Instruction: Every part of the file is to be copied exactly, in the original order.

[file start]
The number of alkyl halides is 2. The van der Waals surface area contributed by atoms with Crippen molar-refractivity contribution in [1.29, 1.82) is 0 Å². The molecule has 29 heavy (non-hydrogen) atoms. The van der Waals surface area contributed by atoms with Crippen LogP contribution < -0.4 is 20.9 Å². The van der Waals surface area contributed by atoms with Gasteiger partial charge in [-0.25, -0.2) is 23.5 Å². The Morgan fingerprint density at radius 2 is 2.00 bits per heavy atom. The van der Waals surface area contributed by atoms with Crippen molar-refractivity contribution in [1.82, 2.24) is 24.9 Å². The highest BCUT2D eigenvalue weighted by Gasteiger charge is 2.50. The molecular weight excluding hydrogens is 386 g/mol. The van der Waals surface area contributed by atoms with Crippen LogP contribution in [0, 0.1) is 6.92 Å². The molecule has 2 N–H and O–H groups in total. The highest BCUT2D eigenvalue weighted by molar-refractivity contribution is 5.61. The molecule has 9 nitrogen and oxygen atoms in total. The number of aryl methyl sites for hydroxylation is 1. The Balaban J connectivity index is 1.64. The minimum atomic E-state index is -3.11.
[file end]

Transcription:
The number of alkyl halides is 2. The van der Waals surface area contributed by atoms with Crippen molar-refractivity contribution in [1.29, 1.82) is 0 Å². The molecule has 29 heavy (non-hydrogen) atoms. The van der Waals surface area contributed by atoms with Crippen LogP contribution < -0.4 is 20.9 Å². The van der Waals surface area contributed by atoms with Gasteiger partial charge in [-0.25, -0.2) is 23.5 Å². The Morgan fingerprint density at radius 2 is 2.00 bits per heavy atom. The van der Waals surface area contributed by atoms with Crippen molar-refractivity contribution in [1.82, 2.24) is 24.9 Å². The highest BCUT2D eigenvalue weighted by Gasteiger charge is 2.50. The molecular weight excluding hydrogens is 386 g/mol. The van der Waals surface area contributed by atoms with Crippen LogP contribution in [0, 0.1) is 6.92 Å². The molecule has 2 N–H and O–H groups in total. The highest BCUT2D eigenvalue weighted by molar-refractivity contribution is 5.61. The molecule has 9 nitrogen and oxygen atoms in total. The number of aryl methyl sites for hydroxylation is 1. The Balaban J connectivity index is 1.64. The minimum atomic E-state index is -3.11.